Video evidence can be used at the trial of the ex-NYPD cop charged alongside his former fiancée with ᴍᴜгԀᴇгɪпɡ his 8-year-old son, a judge ruled Thursday, finding that a police search last year was “legal.”
Michael Valva and his former lover Angela Pollina are both charged in the Ԁᴇɑтһ of little Thomas Valva, who ԀɪᴇԀ of hypothermia on Jan. 17, 2020, after prosecutors allege the young boy was left in an unheated garage as punishment at his Long Island home.
In a written decision filed Thursday morning, Suffolk County Supreme Court Judge William Condon said video evidence from surveillance cameras, along with the child’s soiled clothing, was permissible because the officers searched the home under the “emergency doctrine,” which allows police to make warrantless searches.
Condon also said the couple never objected to the cops’ presence at the Center Moriches home, while Michael Valva enabled detectives to retrieve his son’s soiled clothing after telling them he had placed them in a bag in the backyard.
“The People have satisfied their burden of proving that the police conduct on January 17, 2020 was legal, and the defendant has failed to satisfy its burden by a preponderance of the evidence that the evidence was a result of improper police conduct,” Condon wrote in his decision.
Lawyers for both defendants had filed motions to suppress the evidence ahead of the October trial, claiming police conducted an unlawful search at the home after responding to a 911 call that Valva placed when his son ѕтᴏρρᴇԀ Ьгᴇɑтһɪпɡ.
Meanwhile, Condon separated the cases on Thursday but has yet to decide on whether each defendant will be tried separately or whether there will be one trial with a dual jury.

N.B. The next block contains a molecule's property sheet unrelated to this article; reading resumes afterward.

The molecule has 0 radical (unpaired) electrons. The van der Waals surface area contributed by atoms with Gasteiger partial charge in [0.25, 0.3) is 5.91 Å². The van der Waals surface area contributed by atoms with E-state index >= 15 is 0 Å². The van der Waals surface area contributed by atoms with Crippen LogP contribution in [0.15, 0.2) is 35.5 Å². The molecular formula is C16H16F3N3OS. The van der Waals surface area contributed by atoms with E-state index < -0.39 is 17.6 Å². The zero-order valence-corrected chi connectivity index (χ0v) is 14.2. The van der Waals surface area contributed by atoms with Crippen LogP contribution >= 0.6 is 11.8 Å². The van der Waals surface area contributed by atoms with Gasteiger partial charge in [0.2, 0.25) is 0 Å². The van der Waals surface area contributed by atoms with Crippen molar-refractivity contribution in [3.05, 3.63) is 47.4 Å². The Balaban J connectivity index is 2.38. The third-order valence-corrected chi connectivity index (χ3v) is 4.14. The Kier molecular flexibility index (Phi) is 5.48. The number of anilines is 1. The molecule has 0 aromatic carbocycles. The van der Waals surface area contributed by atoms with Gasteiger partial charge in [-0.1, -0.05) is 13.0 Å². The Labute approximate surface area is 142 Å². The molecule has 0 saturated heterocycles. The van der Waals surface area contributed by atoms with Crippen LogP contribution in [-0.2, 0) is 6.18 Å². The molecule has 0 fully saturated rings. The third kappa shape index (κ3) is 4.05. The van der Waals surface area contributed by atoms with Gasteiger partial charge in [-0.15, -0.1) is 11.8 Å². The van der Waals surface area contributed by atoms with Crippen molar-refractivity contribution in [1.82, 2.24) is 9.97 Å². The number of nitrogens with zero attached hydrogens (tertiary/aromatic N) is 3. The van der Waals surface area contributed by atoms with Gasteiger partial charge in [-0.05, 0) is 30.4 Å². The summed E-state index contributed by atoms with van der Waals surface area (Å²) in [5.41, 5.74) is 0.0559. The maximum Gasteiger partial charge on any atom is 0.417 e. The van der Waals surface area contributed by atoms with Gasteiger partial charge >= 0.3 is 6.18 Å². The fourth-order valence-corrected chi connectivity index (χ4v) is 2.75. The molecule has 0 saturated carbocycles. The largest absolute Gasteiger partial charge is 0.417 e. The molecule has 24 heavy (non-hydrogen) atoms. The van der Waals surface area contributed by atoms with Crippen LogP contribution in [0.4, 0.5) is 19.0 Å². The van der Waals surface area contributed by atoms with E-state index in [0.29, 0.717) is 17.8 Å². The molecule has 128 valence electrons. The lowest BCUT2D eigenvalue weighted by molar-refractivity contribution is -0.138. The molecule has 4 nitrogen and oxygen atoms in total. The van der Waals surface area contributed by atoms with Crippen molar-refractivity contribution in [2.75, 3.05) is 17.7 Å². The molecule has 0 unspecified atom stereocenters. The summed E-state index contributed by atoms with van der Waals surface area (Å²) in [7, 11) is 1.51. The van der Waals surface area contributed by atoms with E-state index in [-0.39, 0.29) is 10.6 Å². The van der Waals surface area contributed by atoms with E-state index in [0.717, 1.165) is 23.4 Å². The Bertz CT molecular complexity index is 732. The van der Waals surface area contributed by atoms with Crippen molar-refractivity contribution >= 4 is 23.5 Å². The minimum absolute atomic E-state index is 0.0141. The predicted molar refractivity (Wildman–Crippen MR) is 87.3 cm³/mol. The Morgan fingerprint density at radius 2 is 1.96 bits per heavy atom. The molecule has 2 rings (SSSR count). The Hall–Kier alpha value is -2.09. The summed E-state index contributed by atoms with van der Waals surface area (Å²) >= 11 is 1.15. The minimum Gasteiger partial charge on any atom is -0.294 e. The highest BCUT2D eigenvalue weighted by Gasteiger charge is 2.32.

While prosecutors argued for one trial with two juries, Valva and Pollina’s lawyer urged the judge to consider separate trials for their clients, who appeared in court Thursday.
“The reason we are accepting a need for a dual jury in this case is because it is very clear, as has been expressed to your honor, that defendant Pollina’s position is to blame Mr. Valva for what happened in this case and because of that antagonism we recognize that in the interest of fairness, a dual jury is the way to go in this matter,” Assistant District Attorney Glenn Green told the court.
Valva’s lawyer, Anthony LaPinta, maintained that dual juries are unfair and logistically difficult.
“This is going to be nothing short of a nightmare of a trial if you decide on dual juries,” LaPinta said.
Pollina’s lawyer Matthew Tuohy sided with LaPinta.
“To have two juries … really, really negatively impacts my client, who is fighting for her life,” Tuohy said. “It just doesn’t work. Not only for practical reasons but legal reasons.”
Condon will make a final decision on the matter on Sept. 8m and jury selection is scheduled to start on Oct. 12.